Writing excites me. Always has. But it wasn't until my first heartbreak at seventeen when I realized how much writing impacted my life. How crucial it was to my well being. I filled ten pages with wrenching emotions when I was seventeen, positive I'd never recover. Yet, even then, having already filled nine diaries, I knew my connection to writing ran deeper.
Honestly, what does a seventeen-year-old know about suffering anyway?
Hormones aside, drama aside, at seventeen when I hurt, I wrote. When I didn't understand life, I wrote. When people confused me, I wrote. When I had tons of stuff to do, I wrote.
There were no computers, and the only place you could find a typewriter was in an office or a typing class at school. All I had was paper, pen, and Van Morrison's Brown Eyed Girl playing on the radio.
Hey where did we go,
Days when the rains came
Down in the hollow,
Playin' a new game,
Laughing and a running hey, hey
Skipping and a jumping
In the misty morning fog with
Our hearts a thumpin' and you
My brown eyed girl,
You my brown eyed girl.
Other times it may have been the Zombies's She's Not There.
I can't tell you how many times I agonized on the written word while listening to Roy Orbison's Crying. The version with kd lang is even more beautiful and still gives me goosebumps.
When I'm writing a difficult and painful scene today, Crying can still be heard. Or maybe something from Jann Arden, Sade, Dire Straits, Etta James ....
At seventeen I switched from a diary to a journal because I needed more space to express myself. Then in 1983, I lost my dad, he was only 56. A stack of journals nestled under my bed, I started my first novel. I thought I could write my dad's story so he would live forever.
It's interesting that at thirty I assumed I knew enough of him to do that. I didn't. But being stubborn and bullheaded, I wasn't about to quit. I wrote a fictional account of our relationship on an IBM typewriter, titled it Always Father's Child, and in 1987 bought my first computer.
Seven years later, when I was finished what turned out to be a coming-of-age story, I queried publishing houses and agents across North America. In 1991, in a hand-written response from a renown Canadian publisher, he advised me to keep writing. Even though the book was badly written, he got that I was hooked on the process.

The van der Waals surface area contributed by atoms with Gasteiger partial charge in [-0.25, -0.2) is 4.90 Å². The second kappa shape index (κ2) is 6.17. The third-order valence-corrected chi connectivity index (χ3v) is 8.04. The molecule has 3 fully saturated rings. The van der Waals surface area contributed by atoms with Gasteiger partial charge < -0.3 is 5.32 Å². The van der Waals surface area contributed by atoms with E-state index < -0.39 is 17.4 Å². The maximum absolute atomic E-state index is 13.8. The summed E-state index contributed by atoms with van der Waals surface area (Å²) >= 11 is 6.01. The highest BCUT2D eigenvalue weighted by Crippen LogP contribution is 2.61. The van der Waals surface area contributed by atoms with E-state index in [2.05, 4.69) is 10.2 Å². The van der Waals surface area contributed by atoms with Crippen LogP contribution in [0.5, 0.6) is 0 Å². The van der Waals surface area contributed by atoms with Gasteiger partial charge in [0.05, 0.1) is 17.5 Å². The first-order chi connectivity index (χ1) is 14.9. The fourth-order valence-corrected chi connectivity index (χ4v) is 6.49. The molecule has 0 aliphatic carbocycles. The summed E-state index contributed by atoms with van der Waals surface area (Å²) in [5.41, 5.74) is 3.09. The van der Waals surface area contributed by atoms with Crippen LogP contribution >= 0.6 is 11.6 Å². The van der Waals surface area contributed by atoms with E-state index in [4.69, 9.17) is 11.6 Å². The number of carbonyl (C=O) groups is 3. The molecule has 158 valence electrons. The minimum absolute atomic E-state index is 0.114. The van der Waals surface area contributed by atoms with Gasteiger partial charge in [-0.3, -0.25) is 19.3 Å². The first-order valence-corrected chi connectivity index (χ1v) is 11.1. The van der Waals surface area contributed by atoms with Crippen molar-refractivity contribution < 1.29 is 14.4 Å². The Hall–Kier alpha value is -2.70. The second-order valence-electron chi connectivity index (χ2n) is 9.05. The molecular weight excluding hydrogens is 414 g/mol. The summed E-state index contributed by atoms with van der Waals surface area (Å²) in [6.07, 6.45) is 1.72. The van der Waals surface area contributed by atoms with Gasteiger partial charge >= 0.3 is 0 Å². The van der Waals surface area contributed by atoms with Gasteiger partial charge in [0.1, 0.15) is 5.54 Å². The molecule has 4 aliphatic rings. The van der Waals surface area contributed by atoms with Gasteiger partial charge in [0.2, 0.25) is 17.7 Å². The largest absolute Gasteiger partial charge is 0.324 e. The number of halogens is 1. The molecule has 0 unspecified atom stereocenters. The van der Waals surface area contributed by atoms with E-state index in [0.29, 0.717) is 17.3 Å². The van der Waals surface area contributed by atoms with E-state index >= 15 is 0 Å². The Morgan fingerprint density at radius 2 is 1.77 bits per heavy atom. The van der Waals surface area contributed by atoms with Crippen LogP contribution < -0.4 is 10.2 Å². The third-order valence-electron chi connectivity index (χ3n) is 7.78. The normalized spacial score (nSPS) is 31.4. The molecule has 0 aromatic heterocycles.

I started writing because the pain of losing my dad was so great I had no recourse but to write. When I realized the book sucked, I did the next logical thing and began work on Dead Witness. Three months later, our eldest son Jack was killed in a car accident. I stopped writing.
Months passed. Time blurred. So sure I'd never write again, I think I sat down at the computer one day in hopes that writing would drown out the noise in my head. I needed to preoccupy my brain. Dead Witness, the story I'd begun before Jack's death took on new meaning. I transposed my grief onto Valerie McCormick.
Nothing new in that; writers have been doing it for centuries. But one constant image kept running through my mind during the three years composing and the thirteen years waiting for Dead Witness to be publish. I saw Jack's name centered on the Dedication Page.
Blogging about this sweet soul is a huge step in my life. Until now, I couldn't blog about him because it hurt. And because the thought of his death mentioned or discussed online felt wrong. It still makes me uneasy. I'm not doing this for sympathy or discussion, but because I suspect I'm not alone. I know there are other writers who have suffered a great loss. And we struggle every day to come to grips with it.
As I continue in future posts to discuss my road to publication, I may mention Jack not because I need you to feel bad for us. I'm doing it because this is the story of my road to publication. It's not everybody's story. But perhaps it is for some.
What I hope is that this post brings back memories of the moment you knew you were destined to write. I hope it reminds you to accept who you are.
For me, I think of it as a new beginning. I am a published author who by sharing my past won't diminish the good or the bad, but accept it simply as part of the journey.